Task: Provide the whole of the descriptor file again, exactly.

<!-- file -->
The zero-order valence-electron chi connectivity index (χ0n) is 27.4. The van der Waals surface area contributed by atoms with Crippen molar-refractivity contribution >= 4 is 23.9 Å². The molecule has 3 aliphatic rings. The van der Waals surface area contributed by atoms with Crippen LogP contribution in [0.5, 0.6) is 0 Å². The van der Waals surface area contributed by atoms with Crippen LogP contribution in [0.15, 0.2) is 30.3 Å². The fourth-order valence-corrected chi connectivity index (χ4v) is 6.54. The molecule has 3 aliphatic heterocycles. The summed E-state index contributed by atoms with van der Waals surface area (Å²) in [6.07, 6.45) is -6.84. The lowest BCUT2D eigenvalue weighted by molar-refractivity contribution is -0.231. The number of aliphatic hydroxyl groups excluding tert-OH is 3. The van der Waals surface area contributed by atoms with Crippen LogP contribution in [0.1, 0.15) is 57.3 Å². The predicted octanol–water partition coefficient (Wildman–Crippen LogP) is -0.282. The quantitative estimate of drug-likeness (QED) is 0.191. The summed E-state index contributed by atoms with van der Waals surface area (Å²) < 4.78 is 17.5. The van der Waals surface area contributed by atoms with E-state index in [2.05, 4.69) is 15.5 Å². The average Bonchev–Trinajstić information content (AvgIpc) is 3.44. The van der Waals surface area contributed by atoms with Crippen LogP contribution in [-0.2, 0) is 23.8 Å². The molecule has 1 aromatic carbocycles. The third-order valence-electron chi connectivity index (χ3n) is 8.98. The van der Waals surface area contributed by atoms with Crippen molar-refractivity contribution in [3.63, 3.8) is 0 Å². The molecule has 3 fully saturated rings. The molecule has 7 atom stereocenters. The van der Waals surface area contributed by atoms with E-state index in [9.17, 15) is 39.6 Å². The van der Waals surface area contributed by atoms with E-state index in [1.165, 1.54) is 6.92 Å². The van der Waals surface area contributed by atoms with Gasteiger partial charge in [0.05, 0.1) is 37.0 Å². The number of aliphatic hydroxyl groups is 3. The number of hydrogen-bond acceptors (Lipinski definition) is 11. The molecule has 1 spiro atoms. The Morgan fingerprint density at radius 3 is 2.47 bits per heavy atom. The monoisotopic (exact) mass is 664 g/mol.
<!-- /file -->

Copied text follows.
The zero-order valence-electron chi connectivity index (χ0n) is 27.4. The van der Waals surface area contributed by atoms with Crippen molar-refractivity contribution >= 4 is 23.9 Å². The molecule has 3 aliphatic rings. The van der Waals surface area contributed by atoms with Crippen LogP contribution in [0.5, 0.6) is 0 Å². The van der Waals surface area contributed by atoms with Crippen LogP contribution in [0.15, 0.2) is 30.3 Å². The fourth-order valence-corrected chi connectivity index (χ4v) is 6.54. The molecule has 3 aliphatic heterocycles. The summed E-state index contributed by atoms with van der Waals surface area (Å²) in [6.07, 6.45) is -6.84. The lowest BCUT2D eigenvalue weighted by molar-refractivity contribution is -0.231. The number of aliphatic hydroxyl groups excluding tert-OH is 3. The van der Waals surface area contributed by atoms with Crippen LogP contribution in [0.1, 0.15) is 57.3 Å². The predicted octanol–water partition coefficient (Wildman–Crippen LogP) is -0.282. The quantitative estimate of drug-likeness (QED) is 0.191. The summed E-state index contributed by atoms with van der Waals surface area (Å²) < 4.78 is 17.5. The van der Waals surface area contributed by atoms with E-state index in [2.05, 4.69) is 15.5 Å². The average Bonchev–Trinajstić information content (AvgIpc) is 3.44. The van der Waals surface area contributed by atoms with Crippen LogP contribution in [-0.2, 0) is 23.8 Å². The molecule has 1 aromatic carbocycles. The third-order valence-electron chi connectivity index (χ3n) is 8.98. The van der Waals surface area contributed by atoms with Crippen molar-refractivity contribution in [3.63, 3.8) is 0 Å². The molecule has 3 fully saturated rings. The molecule has 7 atom stereocenters. The van der Waals surface area contributed by atoms with E-state index in [9.17, 15) is 39.6 Å². The van der Waals surface area contributed by atoms with E-state index in [1.165, 1.54) is 6.92 Å². The van der Waals surface area contributed by atoms with Gasteiger partial charge in [0.05, 0.1) is 37.0 Å². The number of aliphatic hydroxyl groups is 3. The number of hydrogen-bond acceptors (Lipinski definition) is 11. The molecule has 1 spiro atoms. The Morgan fingerprint density at radius 3 is 2.47 bits per heavy atom. The monoisotopic (exact) mass is 664 g/mol.